Regional map of the northeast Pacific Ocean showing locations of all instruments used in this study, along with a timeline indicating when they were deployed. At the scale of this map, KENE and KEMF are effectively co-located, but KENE is displayed slightly offset to the north for clarity (AX, Axial; CI, Cascadia Initiative; CZ, COLZA).
Weirathmueller, M.J., K.M. Stafford, W.S.D. Wilcock, R.P. Dziak, and A.M. Tréhu (2017): Spatial and temporal trends in fin whale vocalizations recorded in the NE Pacific Ocean between 2003-2013. PLoS ONE, 12 (10), e0186127, doi:10.1371/journal.pone.0186127.
Fin whales (Balaenoptera physalus) spend most of their lives ranging widely throughout ocean basins and thus can be extremely difficult to study. Nevertheless, understanding the fin whales’ population structure is of particular importance for management and recovery efforts due to their status as endangered under the U.S. Endangered Species Act.
Fin whales produce relatively simple, repeated signals that appear to have not changed significantly over time. The most commonly observed vocalization produced by fin whales—the “20 Hz pulse”—has been recorded throughout the world’s oceans. In order to study the long-term stability of fin whale singing behavior, Weirathmueller et al. (2017) reviewed the frequency and the time interval between individual fin whale vocalizations over a 10-year period (2003–2013) using instruments that measure sound and motion on the seafloor. These instruments were distributed approximately 1000 km across the northeast Pacific Ocean.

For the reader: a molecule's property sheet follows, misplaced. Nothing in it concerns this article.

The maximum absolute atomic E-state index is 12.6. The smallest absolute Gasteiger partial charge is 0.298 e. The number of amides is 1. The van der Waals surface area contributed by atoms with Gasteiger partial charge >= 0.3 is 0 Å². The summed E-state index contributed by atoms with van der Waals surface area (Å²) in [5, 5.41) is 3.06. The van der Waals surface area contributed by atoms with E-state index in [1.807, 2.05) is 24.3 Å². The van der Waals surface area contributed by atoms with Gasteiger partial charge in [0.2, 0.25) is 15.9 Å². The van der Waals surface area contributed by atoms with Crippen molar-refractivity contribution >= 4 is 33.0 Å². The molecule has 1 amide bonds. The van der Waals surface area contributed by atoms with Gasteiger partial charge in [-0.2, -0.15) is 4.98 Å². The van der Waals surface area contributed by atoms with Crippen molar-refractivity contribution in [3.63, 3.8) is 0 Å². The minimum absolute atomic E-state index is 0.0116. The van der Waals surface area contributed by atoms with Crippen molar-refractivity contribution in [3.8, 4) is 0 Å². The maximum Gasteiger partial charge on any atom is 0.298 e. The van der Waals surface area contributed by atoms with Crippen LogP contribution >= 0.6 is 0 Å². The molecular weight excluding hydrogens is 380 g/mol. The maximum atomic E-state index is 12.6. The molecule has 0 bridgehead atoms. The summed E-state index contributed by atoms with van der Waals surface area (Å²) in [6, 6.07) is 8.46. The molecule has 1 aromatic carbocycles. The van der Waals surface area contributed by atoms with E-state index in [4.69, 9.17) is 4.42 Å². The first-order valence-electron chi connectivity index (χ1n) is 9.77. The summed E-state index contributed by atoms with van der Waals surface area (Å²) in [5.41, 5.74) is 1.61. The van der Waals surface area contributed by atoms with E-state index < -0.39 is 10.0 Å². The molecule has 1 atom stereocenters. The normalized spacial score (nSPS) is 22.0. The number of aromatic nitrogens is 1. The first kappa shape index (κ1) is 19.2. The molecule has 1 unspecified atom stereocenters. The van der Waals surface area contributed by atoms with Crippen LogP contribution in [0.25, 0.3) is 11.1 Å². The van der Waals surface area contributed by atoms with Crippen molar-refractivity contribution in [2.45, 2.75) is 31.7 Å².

The authors found that the peak frequency of the fin whale call had decreased (at a rate of 0.17 Hz/year) and the time interval between their calls increased (at a rate of 0.54 seconds/year) over the 10-year period of observation.
A similar overall decadal decrease in frequency has been documented in numerous blue whale populations. Increasing population size and/or increases in ambient noise have been given as possible explanations for decreasing frequencies. Other marine mammal species have shown evidence of long-term shifts in call frequency that have been attributed to noise resulting from human activity, although these tend to be associated with an increase, rather than a decrease, in frequency. This study illustrates that if song characteristics are going to be used for determining population structure in fin whales, then long-term, decadal-scale data must be considered to avoid potentially identifying populations as acoustically distinct when they are not.